Keys to peer leadership: An unlikely source
2. Experience gives you credibility.
Just as window washers have well-exercised wrists, your team wants to see that you still need and relate to them.
While your team is working to create the next product, researching relevant case law, or driving across town at a moment's notice to meet with a customer, they want to know that you're there with them. Sometimes that means that they want your hands working alongside theirs, and sometimes it just means that they want to know that you understand their daily routines, frustrations and joys. Regardless of which approach your team members prefer, they want you to guide them in the next, and right direction.
Your team will remember that you were there with them when you encourage. Today's culture makes it easy for bosses to find faults, but you will have much greater influence when you frequently ask this question of your team members: "You know what I liked about what you did (or said)?" Be relentless as you look to find the ways that their input, skills and contributions have benefited the entire team. This is always of interest to the receiver; no one has ever responded, "No, I don’t want to know what you liked!"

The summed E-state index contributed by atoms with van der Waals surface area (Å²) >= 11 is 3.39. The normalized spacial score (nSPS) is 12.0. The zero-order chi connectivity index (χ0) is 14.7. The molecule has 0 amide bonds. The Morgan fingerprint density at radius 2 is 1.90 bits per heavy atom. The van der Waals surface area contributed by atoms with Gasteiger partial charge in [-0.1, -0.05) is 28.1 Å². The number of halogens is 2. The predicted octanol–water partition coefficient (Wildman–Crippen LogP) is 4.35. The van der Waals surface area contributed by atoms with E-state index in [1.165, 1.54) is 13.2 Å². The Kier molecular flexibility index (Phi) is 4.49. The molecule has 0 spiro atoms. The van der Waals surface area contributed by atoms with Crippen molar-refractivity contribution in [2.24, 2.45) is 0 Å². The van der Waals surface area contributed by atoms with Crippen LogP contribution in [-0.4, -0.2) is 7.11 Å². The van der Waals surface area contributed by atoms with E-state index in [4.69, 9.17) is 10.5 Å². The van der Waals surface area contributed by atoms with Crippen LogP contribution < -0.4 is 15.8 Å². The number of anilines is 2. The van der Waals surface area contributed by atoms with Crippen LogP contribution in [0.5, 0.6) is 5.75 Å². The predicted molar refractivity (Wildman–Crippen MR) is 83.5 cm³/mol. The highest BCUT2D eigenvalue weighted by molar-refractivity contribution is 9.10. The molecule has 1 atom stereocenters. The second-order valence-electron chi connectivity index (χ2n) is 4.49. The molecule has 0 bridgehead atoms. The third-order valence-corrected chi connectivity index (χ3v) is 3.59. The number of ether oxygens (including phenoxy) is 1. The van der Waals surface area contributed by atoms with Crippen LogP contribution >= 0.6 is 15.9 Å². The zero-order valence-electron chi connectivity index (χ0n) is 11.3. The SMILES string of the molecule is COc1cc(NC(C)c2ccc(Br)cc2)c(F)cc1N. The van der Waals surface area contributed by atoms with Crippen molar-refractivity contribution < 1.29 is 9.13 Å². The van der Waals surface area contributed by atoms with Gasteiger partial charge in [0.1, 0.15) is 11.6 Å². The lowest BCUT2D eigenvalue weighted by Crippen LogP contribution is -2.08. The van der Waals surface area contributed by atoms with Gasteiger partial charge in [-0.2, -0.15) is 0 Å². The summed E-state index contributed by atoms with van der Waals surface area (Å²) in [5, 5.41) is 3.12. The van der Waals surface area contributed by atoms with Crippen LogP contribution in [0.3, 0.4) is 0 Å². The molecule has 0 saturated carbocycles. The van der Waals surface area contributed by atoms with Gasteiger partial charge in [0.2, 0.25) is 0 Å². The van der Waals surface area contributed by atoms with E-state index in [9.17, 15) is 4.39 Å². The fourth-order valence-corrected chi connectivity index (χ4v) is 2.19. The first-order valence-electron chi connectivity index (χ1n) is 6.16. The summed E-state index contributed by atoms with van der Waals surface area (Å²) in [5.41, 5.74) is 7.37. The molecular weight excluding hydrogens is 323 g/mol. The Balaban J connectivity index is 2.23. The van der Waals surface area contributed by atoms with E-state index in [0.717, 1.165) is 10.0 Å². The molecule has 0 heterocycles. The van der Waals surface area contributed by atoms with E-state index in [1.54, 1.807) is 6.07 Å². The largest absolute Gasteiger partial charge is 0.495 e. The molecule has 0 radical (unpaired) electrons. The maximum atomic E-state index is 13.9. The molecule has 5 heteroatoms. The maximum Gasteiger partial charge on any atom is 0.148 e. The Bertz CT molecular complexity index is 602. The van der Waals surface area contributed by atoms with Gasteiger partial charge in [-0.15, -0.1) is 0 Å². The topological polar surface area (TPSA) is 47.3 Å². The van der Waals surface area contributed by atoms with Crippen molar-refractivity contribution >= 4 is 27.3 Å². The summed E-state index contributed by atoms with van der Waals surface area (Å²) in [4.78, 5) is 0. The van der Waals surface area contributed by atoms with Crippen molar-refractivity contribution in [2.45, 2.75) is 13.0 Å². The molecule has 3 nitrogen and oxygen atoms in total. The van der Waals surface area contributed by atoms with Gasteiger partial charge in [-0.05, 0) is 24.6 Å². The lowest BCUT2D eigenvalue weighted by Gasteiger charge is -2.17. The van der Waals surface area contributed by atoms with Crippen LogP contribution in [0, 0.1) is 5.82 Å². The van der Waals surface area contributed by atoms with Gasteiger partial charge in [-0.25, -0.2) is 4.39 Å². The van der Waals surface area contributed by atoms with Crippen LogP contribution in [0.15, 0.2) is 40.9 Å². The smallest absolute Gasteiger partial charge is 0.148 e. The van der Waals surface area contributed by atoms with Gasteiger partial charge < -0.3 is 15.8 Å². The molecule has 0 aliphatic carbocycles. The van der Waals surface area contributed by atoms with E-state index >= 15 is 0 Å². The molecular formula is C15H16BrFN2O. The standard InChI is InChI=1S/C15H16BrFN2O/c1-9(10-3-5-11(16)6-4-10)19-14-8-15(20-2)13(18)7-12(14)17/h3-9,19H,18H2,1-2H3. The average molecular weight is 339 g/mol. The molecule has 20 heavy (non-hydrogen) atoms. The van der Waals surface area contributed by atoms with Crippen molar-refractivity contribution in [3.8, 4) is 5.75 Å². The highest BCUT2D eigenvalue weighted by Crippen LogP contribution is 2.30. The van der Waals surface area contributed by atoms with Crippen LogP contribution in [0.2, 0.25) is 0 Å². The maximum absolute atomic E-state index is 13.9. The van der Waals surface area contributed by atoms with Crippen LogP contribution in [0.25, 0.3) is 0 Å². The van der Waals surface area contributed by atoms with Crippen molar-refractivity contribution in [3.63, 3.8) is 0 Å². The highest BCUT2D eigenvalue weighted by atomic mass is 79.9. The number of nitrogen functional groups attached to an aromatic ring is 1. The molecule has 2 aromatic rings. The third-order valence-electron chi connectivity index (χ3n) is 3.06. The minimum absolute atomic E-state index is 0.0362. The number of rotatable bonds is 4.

3. A flowing, non-stop motion is very intentional.
There are few things more beautiful than a leader who knows how and when to listen and where and when to speak; the times to agree and those to dissent; when to stay with the group and those other times when to go out on a limb. Just as the window washer intentionally follows a specific pattern, the successful leader never allows these moments to be chance events. Instead, they are always intentional. While employees sometimes want to be inquisitive, your peers want to be connected with you. With intimacy comes great trust and loyalty.
A consistent engagement with your team on a personal level (within the business environment) turns your role from that of a boss to one of a fearless leader, mentor, and teacher. This intimacy comes when you go beyond their favorite sports team to learn about their childhood passions, when you understand their family's immigration experience deeply affected their outlook on international business, and that their self-directed nature comes from their Eagle Scout training. To the inexperienced leader, these characteristics are mere factoids. The best peer leaders know that an understanding of these experiences and traits lead to unbreakable loyalty, an impassioned work-ethic and—most importantly to the company's owners—higher profits.
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